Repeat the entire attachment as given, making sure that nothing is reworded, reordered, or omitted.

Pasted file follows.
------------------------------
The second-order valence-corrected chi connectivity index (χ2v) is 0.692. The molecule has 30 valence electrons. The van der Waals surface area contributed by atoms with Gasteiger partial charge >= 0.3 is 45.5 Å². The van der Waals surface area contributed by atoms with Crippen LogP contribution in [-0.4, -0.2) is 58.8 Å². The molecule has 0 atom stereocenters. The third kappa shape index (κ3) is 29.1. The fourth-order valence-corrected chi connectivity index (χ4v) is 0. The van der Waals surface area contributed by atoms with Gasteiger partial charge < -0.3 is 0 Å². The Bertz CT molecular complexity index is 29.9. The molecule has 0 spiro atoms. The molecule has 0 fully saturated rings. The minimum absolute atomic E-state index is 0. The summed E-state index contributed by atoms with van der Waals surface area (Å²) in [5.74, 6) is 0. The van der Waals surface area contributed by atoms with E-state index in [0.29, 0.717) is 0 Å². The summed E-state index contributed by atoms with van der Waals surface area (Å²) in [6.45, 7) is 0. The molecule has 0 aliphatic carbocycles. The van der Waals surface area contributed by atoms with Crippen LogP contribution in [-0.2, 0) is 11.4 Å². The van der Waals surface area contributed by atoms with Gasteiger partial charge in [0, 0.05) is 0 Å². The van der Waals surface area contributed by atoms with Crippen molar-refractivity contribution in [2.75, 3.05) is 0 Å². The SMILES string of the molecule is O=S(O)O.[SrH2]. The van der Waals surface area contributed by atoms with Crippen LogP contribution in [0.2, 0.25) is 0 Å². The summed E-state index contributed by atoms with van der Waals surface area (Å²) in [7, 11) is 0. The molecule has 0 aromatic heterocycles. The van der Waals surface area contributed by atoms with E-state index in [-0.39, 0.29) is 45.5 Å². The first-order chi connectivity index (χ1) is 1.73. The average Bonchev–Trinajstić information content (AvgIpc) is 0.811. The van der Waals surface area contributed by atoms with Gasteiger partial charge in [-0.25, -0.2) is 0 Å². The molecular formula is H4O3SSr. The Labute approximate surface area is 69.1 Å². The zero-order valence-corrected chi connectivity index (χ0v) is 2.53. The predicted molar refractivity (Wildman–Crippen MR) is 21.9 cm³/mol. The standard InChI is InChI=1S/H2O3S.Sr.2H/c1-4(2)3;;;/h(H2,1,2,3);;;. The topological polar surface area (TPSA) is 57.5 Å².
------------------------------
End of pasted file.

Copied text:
The second-order valence-corrected chi connectivity index (χ2v) is 0.692. The molecule has 30 valence electrons. The van der Waals surface area contributed by atoms with Gasteiger partial charge >= 0.3 is 45.5 Å². The van der Waals surface area contributed by atoms with Crippen LogP contribution in [-0.4, -0.2) is 58.8 Å². The molecule has 0 atom stereocenters. The third kappa shape index (κ3) is 29.1. The fourth-order valence-corrected chi connectivity index (χ4v) is 0. The van der Waals surface area contributed by atoms with Gasteiger partial charge < -0.3 is 0 Å². The Bertz CT molecular complexity index is 29.9. The molecule has 0 spiro atoms. The molecule has 0 fully saturated rings. The minimum absolute atomic E-state index is 0. The summed E-state index contributed by atoms with van der Waals surface area (Å²) in [5.74, 6) is 0. The van der Waals surface area contributed by atoms with E-state index in [0.29, 0.717) is 0 Å². The summed E-state index contributed by atoms with van der Waals surface area (Å²) in [6.45, 7) is 0. The molecule has 0 aliphatic carbocycles. The van der Waals surface area contributed by atoms with Crippen LogP contribution in [-0.2, 0) is 11.4 Å². The van der Waals surface area contributed by atoms with Gasteiger partial charge in [0, 0.05) is 0 Å². The van der Waals surface area contributed by atoms with Crippen molar-refractivity contribution in [2.75, 3.05) is 0 Å². The SMILES string of the molecule is O=S(O)O.[SrH2]. The van der Waals surface area contributed by atoms with Crippen LogP contribution in [0.2, 0.25) is 0 Å². The summed E-state index contributed by atoms with van der Waals surface area (Å²) in [7, 11) is 0. The molecule has 0 aromatic heterocycles. The van der Waals surface area contributed by atoms with E-state index in [-0.39, 0.29) is 45.5 Å². The first-order chi connectivity index (χ1) is 1.73. The average Bonchev–Trinajstić information content (AvgIpc) is 0.811. The van der Waals surface area contributed by atoms with Gasteiger partial charge in [-0.25, -0.2) is 0 Å². The molecular formula is H4O3SSr. The Labute approximate surface area is 69.1 Å². The zero-order valence-corrected chi connectivity index (χ0v) is 2.53. The predicted molar refractivity (Wildman–Crippen MR) is 21.9 cm³/mol. The standard InChI is InChI=1S/H2O3S.Sr.2H/c1-4(2)3;;;/h(H2,1,2,3);;;. The topological polar surface area (TPSA) is 57.5 Å².